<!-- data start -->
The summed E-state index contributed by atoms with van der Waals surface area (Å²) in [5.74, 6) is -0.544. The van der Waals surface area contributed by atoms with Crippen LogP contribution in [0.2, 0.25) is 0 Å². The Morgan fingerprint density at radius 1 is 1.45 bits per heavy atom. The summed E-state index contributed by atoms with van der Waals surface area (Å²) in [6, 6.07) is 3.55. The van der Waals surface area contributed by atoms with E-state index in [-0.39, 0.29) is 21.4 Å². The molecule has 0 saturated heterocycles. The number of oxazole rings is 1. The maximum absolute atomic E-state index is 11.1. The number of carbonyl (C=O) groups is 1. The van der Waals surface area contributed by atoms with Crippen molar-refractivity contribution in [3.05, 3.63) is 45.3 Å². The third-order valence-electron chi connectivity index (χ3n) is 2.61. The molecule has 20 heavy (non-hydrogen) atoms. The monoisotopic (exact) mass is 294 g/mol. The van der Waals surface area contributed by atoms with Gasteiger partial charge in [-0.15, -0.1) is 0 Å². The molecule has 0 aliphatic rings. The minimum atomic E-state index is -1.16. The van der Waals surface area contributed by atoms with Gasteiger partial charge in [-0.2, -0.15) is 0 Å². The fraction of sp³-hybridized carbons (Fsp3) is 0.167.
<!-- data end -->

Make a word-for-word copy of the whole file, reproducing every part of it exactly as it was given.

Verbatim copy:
The summed E-state index contributed by atoms with van der Waals surface area (Å²) in [5.74, 6) is -0.544. The van der Waals surface area contributed by atoms with Crippen LogP contribution in [0.2, 0.25) is 0 Å². The Morgan fingerprint density at radius 1 is 1.45 bits per heavy atom. The summed E-state index contributed by atoms with van der Waals surface area (Å²) in [6, 6.07) is 3.55. The van der Waals surface area contributed by atoms with E-state index in [-0.39, 0.29) is 21.4 Å². The molecule has 0 saturated heterocycles. The number of oxazole rings is 1. The maximum absolute atomic E-state index is 11.1. The number of carbonyl (C=O) groups is 1. The van der Waals surface area contributed by atoms with Crippen molar-refractivity contribution in [3.05, 3.63) is 45.3 Å². The third-order valence-electron chi connectivity index (χ3n) is 2.61. The molecule has 20 heavy (non-hydrogen) atoms. The monoisotopic (exact) mass is 294 g/mol. The van der Waals surface area contributed by atoms with Gasteiger partial charge in [-0.15, -0.1) is 0 Å². The molecule has 0 aliphatic rings. The minimum atomic E-state index is -1.16. The van der Waals surface area contributed by atoms with Gasteiger partial charge in [-0.2, -0.15) is 0 Å². The fraction of sp³-hybridized carbons (Fsp3) is 0.167.